News | Published August 28, 2012

Concerned about long-term use of ADHD drugs?

Whenever you are taking a long-term medication, you should always ask the question about long-term issues and consequences of taking it consistently.

New research from Wake Forest Baptist Medical Center, published in Neuropsychoparmacology and titled Brain Development Not Affected By Long-Term ADHD Drug, found that drugs used to treat Attention Deficit Hyperactivity Disorder (ADHD) "do not appear to have long-term effects on the brain."

"As many as five to seven percent of elementary school children are diagnosed with ADHD, a behavioral disorder that causes problems with inattentiveness, over-activity, impulsivity, or a combination of these traits. Many of these children are treated with psychostimulant drugs, and while doctors and scientists know a lot about how these drugs work and their effectiveness, little is known about their long-term effects.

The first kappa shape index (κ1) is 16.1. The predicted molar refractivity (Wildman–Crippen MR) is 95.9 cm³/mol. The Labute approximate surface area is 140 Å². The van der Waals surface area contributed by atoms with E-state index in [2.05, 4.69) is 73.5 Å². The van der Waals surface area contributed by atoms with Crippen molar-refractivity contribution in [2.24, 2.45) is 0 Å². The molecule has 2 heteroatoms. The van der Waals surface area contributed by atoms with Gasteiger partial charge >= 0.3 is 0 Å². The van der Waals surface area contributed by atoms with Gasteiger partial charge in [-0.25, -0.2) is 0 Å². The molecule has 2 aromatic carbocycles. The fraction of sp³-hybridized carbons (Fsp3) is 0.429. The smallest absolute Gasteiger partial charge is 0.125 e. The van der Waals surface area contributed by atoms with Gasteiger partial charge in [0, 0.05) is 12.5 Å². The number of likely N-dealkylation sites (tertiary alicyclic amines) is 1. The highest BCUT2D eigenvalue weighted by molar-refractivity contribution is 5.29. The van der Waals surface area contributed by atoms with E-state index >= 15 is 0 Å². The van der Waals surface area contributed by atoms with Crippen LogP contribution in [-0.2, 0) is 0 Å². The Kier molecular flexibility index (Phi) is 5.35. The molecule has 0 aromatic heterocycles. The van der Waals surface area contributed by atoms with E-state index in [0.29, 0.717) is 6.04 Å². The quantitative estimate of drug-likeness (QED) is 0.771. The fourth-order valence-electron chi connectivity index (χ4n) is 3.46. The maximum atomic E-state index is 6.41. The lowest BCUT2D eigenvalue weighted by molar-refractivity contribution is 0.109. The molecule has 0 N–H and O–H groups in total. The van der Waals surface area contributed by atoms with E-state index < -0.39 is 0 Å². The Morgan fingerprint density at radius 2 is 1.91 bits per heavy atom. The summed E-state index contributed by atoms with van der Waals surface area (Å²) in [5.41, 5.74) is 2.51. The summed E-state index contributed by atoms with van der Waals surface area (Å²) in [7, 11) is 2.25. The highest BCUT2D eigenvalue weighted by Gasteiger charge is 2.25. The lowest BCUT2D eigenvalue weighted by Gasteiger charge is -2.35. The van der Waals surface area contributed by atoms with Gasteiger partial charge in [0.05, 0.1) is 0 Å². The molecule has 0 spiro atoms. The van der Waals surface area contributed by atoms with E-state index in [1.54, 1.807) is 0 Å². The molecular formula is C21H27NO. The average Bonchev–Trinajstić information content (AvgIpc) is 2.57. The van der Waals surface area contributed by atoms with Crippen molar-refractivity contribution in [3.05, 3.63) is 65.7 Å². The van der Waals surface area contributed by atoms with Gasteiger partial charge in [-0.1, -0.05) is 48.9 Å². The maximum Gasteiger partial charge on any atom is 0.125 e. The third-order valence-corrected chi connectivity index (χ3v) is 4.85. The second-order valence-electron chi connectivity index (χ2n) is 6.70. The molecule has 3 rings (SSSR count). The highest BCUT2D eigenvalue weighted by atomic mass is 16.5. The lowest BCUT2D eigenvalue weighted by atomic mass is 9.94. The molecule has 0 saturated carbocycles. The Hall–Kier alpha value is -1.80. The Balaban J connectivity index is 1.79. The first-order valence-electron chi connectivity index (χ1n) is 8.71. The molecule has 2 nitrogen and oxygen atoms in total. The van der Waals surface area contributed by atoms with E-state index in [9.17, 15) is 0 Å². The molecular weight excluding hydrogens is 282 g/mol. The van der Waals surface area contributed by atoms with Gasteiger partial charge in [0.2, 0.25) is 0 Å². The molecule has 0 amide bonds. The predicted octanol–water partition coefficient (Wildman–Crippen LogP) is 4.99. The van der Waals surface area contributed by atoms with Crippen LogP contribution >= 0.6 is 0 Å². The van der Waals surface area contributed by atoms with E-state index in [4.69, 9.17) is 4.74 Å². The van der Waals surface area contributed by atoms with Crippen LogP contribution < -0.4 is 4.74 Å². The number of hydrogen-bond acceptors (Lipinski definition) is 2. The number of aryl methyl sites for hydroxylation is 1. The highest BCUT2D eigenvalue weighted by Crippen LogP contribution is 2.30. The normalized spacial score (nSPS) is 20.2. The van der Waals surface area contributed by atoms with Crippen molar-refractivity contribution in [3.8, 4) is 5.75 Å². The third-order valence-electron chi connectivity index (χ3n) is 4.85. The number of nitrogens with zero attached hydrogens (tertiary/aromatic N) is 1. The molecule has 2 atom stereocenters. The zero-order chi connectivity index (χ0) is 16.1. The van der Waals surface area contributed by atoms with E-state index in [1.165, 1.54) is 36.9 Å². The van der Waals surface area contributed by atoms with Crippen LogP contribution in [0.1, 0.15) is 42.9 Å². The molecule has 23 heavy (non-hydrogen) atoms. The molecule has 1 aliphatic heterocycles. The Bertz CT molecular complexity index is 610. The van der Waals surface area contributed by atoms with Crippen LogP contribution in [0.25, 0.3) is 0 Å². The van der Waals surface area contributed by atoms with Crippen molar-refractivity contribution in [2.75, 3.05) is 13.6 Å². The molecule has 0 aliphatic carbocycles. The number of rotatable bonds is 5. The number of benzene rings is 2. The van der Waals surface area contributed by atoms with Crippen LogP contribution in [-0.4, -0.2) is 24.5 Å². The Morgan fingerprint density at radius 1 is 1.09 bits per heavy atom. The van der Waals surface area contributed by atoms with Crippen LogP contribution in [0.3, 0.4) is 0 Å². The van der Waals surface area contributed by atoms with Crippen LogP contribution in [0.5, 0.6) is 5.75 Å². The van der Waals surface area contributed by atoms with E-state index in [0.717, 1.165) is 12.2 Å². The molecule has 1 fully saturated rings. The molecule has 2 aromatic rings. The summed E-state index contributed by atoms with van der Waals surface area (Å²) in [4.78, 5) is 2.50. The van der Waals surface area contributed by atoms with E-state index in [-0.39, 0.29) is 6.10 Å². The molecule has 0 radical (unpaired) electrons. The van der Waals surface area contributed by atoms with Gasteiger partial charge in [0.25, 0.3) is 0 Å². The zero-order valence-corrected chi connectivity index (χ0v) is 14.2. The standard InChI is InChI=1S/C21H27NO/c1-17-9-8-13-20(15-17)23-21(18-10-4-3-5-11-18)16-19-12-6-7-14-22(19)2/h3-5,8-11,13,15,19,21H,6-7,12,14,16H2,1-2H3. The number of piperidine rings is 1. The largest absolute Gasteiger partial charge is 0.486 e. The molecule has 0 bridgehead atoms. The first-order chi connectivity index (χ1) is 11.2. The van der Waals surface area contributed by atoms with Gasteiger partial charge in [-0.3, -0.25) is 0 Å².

Linda Porrino, PhD, professor and chair of the Department of Physiology and Pharmacology, along with fellow professor Michael A. Nader, PhD, both of Wake Forest Baptist, and colleagues conducted an animal study to determine what the long-lasting effects may be. Their findings were surprising, said Porrino.

"We know that the drugs used to treat ADHD are very effective, but there have always been concerns about the long-lasting effects of these drugs," Porrino said. "We didn't know whether taking these drugs over a long period could harm brain development in some way or possibly lead to abuse of drugs later in adolescence.

Our study showed that long-term therapeutic use of drugs to treat ADHD does not cause long-term negative effects on the developing brain, and importantly, it doesn't put children at risk for substance abuse later in adolescence," she said.

These medications are a great help in properly diagnosed individuals and I am glad to see that they appear to be safe in this study.